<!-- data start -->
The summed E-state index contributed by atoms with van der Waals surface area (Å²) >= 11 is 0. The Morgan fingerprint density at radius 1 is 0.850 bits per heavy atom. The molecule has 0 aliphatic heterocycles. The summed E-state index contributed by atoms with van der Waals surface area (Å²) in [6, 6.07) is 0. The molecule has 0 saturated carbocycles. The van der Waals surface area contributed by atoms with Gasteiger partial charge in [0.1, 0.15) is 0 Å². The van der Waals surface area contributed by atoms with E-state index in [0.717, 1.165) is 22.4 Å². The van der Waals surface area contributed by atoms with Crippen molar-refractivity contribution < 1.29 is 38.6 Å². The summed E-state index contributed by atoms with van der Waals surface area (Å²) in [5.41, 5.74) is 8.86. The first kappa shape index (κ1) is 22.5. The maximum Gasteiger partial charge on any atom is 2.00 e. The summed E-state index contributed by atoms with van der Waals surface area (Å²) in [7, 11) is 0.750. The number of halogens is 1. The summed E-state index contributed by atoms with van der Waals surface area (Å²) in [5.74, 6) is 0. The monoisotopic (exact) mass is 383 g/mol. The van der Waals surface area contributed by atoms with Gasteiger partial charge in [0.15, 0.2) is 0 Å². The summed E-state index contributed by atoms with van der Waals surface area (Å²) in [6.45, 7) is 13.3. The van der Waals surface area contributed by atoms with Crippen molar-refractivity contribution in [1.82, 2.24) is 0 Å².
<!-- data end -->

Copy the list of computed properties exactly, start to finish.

The summed E-state index contributed by atoms with van der Waals surface area (Å²) >= 11 is 0. The Morgan fingerprint density at radius 1 is 0.850 bits per heavy atom. The molecule has 0 aliphatic heterocycles. The summed E-state index contributed by atoms with van der Waals surface area (Å²) in [6, 6.07) is 0. The molecule has 0 saturated carbocycles. The van der Waals surface area contributed by atoms with Gasteiger partial charge in [0.1, 0.15) is 0 Å². The van der Waals surface area contributed by atoms with E-state index in [0.717, 1.165) is 22.4 Å². The van der Waals surface area contributed by atoms with Crippen molar-refractivity contribution < 1.29 is 38.6 Å². The summed E-state index contributed by atoms with van der Waals surface area (Å²) in [5.41, 5.74) is 8.86. The first kappa shape index (κ1) is 22.5. The maximum Gasteiger partial charge on any atom is 2.00 e. The summed E-state index contributed by atoms with van der Waals surface area (Å²) in [7, 11) is 0.750. The number of halogens is 1. The summed E-state index contributed by atoms with van der Waals surface area (Å²) in [5.74, 6) is 0. The monoisotopic (exact) mass is 383 g/mol. The van der Waals surface area contributed by atoms with Gasteiger partial charge in [0.15, 0.2) is 0 Å². The summed E-state index contributed by atoms with van der Waals surface area (Å²) in [6.45, 7) is 13.3. The van der Waals surface area contributed by atoms with Crippen molar-refractivity contribution in [1.82, 2.24) is 0 Å².